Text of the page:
Graham Pugh’s


Charles Burrell of Thetford Norfolk was one of the most prolific manufacturers of showman’s engines, but after World War II hundreds of cheap and powerful ex-military lorries replaced the showman's engines, making them obsolete. Many were scrapped, but a good number of them have survived into preservation. Many appear at rallies all over the UK, notably the Great Dorset Steam Fair which can muster up to 30  showman’s engines. Others can be found in museums such as Thursford, or the Hollycombe Collection.

Of all the steam traction engines, the ones that had the hardest life were the wonderful showman’s engines. They were not just transport motive power, they were the power source for the fairground and site, too, meaning that they were run more or less continuously. As a result, at the end of their working lives they were truly clapped out. You could have bought a full size version of this Burrell model in 1958 for the princely sum of £40. Today you would probably have to pay 10,000 times that for a good example.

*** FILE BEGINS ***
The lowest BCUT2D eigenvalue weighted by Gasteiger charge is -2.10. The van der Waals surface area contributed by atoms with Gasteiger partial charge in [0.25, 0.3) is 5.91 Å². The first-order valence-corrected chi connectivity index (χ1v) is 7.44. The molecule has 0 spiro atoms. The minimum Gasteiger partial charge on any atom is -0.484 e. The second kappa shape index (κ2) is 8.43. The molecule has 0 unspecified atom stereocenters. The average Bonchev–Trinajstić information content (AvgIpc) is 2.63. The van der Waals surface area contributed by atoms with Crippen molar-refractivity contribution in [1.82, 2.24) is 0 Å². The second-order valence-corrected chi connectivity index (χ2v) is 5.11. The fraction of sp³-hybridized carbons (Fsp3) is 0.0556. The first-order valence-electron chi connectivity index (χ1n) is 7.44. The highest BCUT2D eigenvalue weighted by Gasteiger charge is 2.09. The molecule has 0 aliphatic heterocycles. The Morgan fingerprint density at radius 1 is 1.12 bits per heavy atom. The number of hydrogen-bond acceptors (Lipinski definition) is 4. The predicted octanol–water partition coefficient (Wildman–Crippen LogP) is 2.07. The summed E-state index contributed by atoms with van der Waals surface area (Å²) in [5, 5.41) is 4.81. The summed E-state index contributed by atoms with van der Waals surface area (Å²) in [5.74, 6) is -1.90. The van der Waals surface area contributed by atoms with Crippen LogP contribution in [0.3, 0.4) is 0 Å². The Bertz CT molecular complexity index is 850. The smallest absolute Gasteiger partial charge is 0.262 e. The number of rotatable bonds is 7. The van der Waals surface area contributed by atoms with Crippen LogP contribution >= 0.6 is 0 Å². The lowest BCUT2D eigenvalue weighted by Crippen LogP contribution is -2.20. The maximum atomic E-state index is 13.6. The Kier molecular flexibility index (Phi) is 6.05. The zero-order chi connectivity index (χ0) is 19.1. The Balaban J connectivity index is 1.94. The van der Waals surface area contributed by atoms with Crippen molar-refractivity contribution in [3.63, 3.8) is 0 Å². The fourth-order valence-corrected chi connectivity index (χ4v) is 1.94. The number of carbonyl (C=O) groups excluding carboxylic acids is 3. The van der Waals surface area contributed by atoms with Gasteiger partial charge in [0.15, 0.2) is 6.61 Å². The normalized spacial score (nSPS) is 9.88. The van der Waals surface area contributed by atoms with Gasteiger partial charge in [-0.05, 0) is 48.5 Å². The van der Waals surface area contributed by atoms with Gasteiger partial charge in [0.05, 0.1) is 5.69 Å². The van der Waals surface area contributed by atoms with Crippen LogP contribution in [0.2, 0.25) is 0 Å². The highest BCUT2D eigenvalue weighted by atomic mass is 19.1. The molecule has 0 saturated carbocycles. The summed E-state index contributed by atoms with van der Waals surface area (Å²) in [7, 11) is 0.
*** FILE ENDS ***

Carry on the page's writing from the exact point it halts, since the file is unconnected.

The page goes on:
Graham Pugh’s 1:6 scale model of the Gold Medal engine, photographed at Bristol 2014, is immediately recognisable as a Burrell with its standard ‘crimson lake’ paintwork with ‘deep yellow’ wheels, the basis for rich decoration by individual owners. Twisted ‘olivers’ support the roof. Brass stars and other decoration were often mounted on the motion covers and water tanks. The dynamo was driven by a belt from the engine's flywheel and powered the lighting on the rides and stalls, and often the rides themselves.